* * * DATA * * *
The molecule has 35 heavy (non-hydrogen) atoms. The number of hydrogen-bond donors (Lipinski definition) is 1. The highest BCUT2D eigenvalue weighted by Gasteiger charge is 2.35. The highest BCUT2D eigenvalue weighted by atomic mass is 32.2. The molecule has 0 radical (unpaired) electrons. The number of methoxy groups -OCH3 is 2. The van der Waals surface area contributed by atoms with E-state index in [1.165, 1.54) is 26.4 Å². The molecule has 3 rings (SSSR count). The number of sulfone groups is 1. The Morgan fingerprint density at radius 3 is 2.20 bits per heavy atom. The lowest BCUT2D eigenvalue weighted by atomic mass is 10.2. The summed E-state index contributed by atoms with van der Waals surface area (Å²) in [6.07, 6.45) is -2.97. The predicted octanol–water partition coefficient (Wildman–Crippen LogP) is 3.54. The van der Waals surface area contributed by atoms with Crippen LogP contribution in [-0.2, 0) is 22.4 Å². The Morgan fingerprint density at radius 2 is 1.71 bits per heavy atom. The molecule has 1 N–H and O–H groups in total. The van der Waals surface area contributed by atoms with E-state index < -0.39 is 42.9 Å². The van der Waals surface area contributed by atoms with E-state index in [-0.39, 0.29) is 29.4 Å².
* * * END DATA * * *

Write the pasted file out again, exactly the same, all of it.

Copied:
The molecule has 35 heavy (non-hydrogen) atoms. The number of hydrogen-bond donors (Lipinski definition) is 1. The highest BCUT2D eigenvalue weighted by Gasteiger charge is 2.35. The highest BCUT2D eigenvalue weighted by atomic mass is 32.2. The molecule has 0 radical (unpaired) electrons. The number of methoxy groups -OCH3 is 2. The van der Waals surface area contributed by atoms with E-state index in [1.165, 1.54) is 26.4 Å². The molecule has 3 rings (SSSR count). The number of sulfone groups is 1. The Morgan fingerprint density at radius 3 is 2.20 bits per heavy atom. The lowest BCUT2D eigenvalue weighted by atomic mass is 10.2. The summed E-state index contributed by atoms with van der Waals surface area (Å²) in [6.07, 6.45) is -2.97. The predicted octanol–water partition coefficient (Wildman–Crippen LogP) is 3.54. The van der Waals surface area contributed by atoms with Crippen LogP contribution in [-0.2, 0) is 22.4 Å². The Morgan fingerprint density at radius 2 is 1.71 bits per heavy atom. The molecule has 1 N–H and O–H groups in total. The van der Waals surface area contributed by atoms with E-state index < -0.39 is 42.9 Å². The van der Waals surface area contributed by atoms with E-state index in [-0.39, 0.29) is 29.4 Å².